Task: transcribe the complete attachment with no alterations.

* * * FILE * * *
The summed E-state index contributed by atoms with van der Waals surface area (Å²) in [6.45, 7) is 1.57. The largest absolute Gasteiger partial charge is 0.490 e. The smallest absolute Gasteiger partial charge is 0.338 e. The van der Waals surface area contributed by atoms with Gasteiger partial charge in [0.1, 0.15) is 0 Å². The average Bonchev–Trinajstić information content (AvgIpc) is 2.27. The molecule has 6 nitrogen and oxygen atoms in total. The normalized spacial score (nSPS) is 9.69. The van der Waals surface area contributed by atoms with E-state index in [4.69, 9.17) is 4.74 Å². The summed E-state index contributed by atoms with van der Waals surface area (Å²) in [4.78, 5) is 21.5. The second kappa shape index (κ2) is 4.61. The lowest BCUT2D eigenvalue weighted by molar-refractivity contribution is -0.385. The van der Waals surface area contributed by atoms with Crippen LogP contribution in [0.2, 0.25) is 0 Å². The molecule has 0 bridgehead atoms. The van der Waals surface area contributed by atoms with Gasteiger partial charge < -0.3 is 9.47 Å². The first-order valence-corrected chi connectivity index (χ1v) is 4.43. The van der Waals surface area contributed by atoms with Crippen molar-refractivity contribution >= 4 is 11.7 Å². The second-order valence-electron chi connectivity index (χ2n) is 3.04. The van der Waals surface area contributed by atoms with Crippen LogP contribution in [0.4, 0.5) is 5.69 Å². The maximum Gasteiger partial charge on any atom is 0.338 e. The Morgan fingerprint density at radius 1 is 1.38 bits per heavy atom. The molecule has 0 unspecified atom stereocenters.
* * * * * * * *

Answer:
The summed E-state index contributed by atoms with van der Waals surface area (Å²) in [6.45, 7) is 1.57. The largest absolute Gasteiger partial charge is 0.490 e. The smallest absolute Gasteiger partial charge is 0.338 e. The van der Waals surface area contributed by atoms with Gasteiger partial charge in [0.1, 0.15) is 0 Å². The average Bonchev–Trinajstić information content (AvgIpc) is 2.27. The molecule has 6 nitrogen and oxygen atoms in total. The normalized spacial score (nSPS) is 9.69. The van der Waals surface area contributed by atoms with E-state index in [4.69, 9.17) is 4.74 Å². The summed E-state index contributed by atoms with van der Waals surface area (Å²) in [4.78, 5) is 21.5. The second kappa shape index (κ2) is 4.61. The lowest BCUT2D eigenvalue weighted by molar-refractivity contribution is -0.385. The van der Waals surface area contributed by atoms with Crippen LogP contribution in [0.2, 0.25) is 0 Å². The molecule has 0 bridgehead atoms. The van der Waals surface area contributed by atoms with Gasteiger partial charge < -0.3 is 9.47 Å². The first-order valence-corrected chi connectivity index (χ1v) is 4.43. The van der Waals surface area contributed by atoms with Crippen molar-refractivity contribution >= 4 is 11.7 Å². The second-order valence-electron chi connectivity index (χ2n) is 3.04. The van der Waals surface area contributed by atoms with Crippen LogP contribution in [0.4, 0.5) is 5.69 Å². The maximum Gasteiger partial charge on any atom is 0.338 e. The Morgan fingerprint density at radius 1 is 1.38 bits per heavy atom. The molecule has 0 unspecified atom stereocenters.